Food is an area of public life that intersects with many policy arenas, including fisheries and environmental management. To advance Eating with the Ecosystem’s mission, we engage in dialogue with longstanding decision-making bodies such as fisheries councils and environmental agencies as well as “new” policy bodies such as the food policy councils and seafood marketing collaboratives that have sprung up around New England in recent years to leverage a rising public awareness around food. Translating among the cognitive frameworks used by these disparate policy communities is a key part of our mission to integrate fisheries ecosystem science with local food systems development.
If you are a policy maker interested in collaborating with Eating with the Ecosystem, here are a few ways you can get involved:
Create policies that support local marine ecosystems and seafood businesses. We work closely with members of the fishing community, seafood businesses, chefs, researchers, and consumers on a number of different seafood related topics. We are happy to share our insights towards creating policies that support our local marine ecosystems and seafood businesses.
Suggest a research or project idea. Keep us informed by letting us know what is happening and what’s important to you. Your insight may spark a project idea!
Join our Advisory NETwork. Join our inside circle of mentors by signing up for an ongoing advising role.
If you are interested in getting involved in any of these ways, contact firstname.lastname@example.org
Examples of our work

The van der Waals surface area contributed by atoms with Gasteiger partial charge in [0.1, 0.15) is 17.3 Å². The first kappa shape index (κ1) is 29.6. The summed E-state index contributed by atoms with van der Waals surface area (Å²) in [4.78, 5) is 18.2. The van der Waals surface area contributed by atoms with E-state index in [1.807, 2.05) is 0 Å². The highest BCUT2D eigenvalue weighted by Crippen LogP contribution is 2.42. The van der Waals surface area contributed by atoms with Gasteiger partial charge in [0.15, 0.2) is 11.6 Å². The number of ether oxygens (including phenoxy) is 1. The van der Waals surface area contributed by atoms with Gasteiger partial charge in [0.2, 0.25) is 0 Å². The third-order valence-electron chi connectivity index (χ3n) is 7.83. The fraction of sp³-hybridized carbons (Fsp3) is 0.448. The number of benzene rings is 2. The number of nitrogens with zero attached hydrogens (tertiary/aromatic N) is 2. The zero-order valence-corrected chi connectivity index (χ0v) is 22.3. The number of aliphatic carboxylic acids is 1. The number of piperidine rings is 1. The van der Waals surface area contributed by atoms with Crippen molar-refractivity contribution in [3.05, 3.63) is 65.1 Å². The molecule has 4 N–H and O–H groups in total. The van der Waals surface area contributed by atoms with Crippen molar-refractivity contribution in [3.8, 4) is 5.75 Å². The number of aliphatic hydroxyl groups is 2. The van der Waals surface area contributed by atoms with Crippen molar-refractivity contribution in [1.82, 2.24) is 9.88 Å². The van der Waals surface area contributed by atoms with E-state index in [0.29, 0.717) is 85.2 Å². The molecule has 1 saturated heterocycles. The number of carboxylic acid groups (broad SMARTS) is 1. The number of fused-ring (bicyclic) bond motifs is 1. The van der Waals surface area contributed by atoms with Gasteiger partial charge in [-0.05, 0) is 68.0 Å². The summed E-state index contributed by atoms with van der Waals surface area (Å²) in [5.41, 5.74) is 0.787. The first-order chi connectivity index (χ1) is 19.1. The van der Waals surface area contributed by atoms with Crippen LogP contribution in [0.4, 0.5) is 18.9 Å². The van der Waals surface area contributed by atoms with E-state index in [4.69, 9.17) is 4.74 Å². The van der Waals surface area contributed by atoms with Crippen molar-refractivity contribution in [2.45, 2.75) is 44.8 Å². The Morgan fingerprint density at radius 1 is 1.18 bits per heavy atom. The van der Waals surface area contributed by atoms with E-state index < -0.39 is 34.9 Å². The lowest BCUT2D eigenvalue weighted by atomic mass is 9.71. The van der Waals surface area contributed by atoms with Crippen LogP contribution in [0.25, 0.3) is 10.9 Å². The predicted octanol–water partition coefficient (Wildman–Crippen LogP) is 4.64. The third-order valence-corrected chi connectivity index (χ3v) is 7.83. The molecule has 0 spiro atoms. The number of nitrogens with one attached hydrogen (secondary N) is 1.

EAT LIKE A FISH CITIZEN SCIENCE RESEARCH PROJECT
This one-of-a-kind research project included weekly shopping expeditions, home cooking experiments, and adventurous dinner table taste tests. Eighty six citizen scientists journeyed to seafood markets, supermarkets, farmers’ markets, and seaside fishing piers, hunting for 52 New England seafood species for 26 weeks (at a rate of four randomly assigned species per person per week), making note of where they found them and where they didn’t. When they found them, they took them home for dinner.
The Eat Like a Fish citizen science project produced first-of-its-kind data to help seafood eaters, sellers, and promoters plot a course for achieving greater symmetry between the wild creatures in New England’s ocean ecosystem and those found in its markets. Diversifying seafood supply chains and balancing harvests with ecological rhythms are necessary steps to reduce disruption of marine food webs and adapt to climate change.
Annual Seafood market Blitz
Using the concept of a Bio Blitz, (an intense period of biological surveying conducted by groups of scientists, naturalists, and volunteers in an attempt to record all living species within a given area over a continuous period of time), we set out to apply this concept to the seafood marketplace to help us gain a greater understanding of the composition of seafood in our New England retail markets. The Seafood Market Blitz utilizes a group of citizen science volunteers to collect data about New England retail seafood markets such as species availability, product form, price, origin, and sustainability labels present. Our goal is to have volunteers visit as many New England retail markets that sell seafood as possible. The data collected through the Seafood Market Blitz will go into a database that can be used to help understand the composition of the New England seafood marketplace and track changes over time.
Seafood For All
Eating with the Ecosystem's Seafood For All project partnered with the Rhode Island Community Food Bank and two seafood distributers - Tony's Seafood and Town Dock - to pilot new supply chains to bring local seafood to low-income neighborhoods and food pantries in the Ocean State, ensuring that all Rhode Islanders have access to healthy, local seafood.